Interesting ES5 side effect / window.hasOwnProperty(x) !== hasOwnProperty(x)
kangax at gmail.com
Mon Feb 7 11:37:38 PST 2011
What's the point of checking existence of method via such strict test? Why hasOwnProperty and not much more commonly used typeof console != "undefined", window.console, etc.
Is there even a guarantee of any kind that method in question (e.g. console) is an own property of window or global object? What if it's not? It seems very much possible for method to be defined further up in the prototype chain (e.g. Window.prototype) in which case there would be a false negative.
This isn't related to the original question, but this kind of check just doesn't look right in the first place.
Or am I missing something?
Sent from my iPhone
On Feb 7, 2011, at 1:54 PM, Wes Garland <wes at page.ca> wrote:
> I bumped into something this morning that I thought might be worth pointing out -- mostly because I was surprised to have seemingly-valid ES3 code break on an ES5 browser without strict mode in play.
> One of my developers has a habit of writing tests like
> if (!hasOwnProperty("console"))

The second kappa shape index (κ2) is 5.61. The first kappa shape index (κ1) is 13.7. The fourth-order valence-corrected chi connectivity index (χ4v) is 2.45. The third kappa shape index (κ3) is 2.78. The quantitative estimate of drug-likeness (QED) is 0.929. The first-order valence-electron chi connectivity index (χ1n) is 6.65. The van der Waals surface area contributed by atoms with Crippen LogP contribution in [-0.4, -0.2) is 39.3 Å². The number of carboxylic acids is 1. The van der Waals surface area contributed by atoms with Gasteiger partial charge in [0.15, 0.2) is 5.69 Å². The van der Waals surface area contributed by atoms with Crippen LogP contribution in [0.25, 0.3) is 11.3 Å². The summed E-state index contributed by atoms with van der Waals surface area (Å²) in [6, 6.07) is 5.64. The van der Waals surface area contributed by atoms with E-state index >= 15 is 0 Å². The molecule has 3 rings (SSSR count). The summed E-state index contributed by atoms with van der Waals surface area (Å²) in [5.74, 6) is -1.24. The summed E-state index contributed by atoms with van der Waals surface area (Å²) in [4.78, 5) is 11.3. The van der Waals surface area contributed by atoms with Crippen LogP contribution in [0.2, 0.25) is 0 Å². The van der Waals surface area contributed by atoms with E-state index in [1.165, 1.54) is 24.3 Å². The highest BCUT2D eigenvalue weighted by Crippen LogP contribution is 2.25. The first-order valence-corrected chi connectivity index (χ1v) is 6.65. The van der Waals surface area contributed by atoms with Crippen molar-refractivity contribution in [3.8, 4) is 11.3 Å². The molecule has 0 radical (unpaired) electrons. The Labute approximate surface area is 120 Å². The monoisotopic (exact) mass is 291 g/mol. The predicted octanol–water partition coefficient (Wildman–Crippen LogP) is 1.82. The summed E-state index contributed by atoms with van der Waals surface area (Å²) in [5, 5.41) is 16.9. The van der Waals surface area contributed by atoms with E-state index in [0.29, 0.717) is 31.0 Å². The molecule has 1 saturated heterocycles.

> // supply my own console object instead
> This works fine on our deployment-target browsers, and up until very recently, on Firefox 4 betas. With the latest Firefox Minefield build, this same code throws a surprising (to me) error: "Error: can't convert undefined to object".
> If I understand the relevant Mozilla bug correctly (and I'm not sure that I do) -- https://bugzilla.mozilla.org/show_bug.cgi?id=619283 -- this is because of the way bindings are looked up in ES5 10.2.1.2.4.
> Comments? Obviously, the work-around is easy -- always invoke window.hasOwnProperty instead of hasOwnProperty -- but I wonder what other daemons lurk in the same corners.
> Wesley W. Garland
> Director, Product Development
> PageMail, Inc.
> +1 613 542 2787 x 102
> es-discuss mailing list
> es-discuss at mozilla.org
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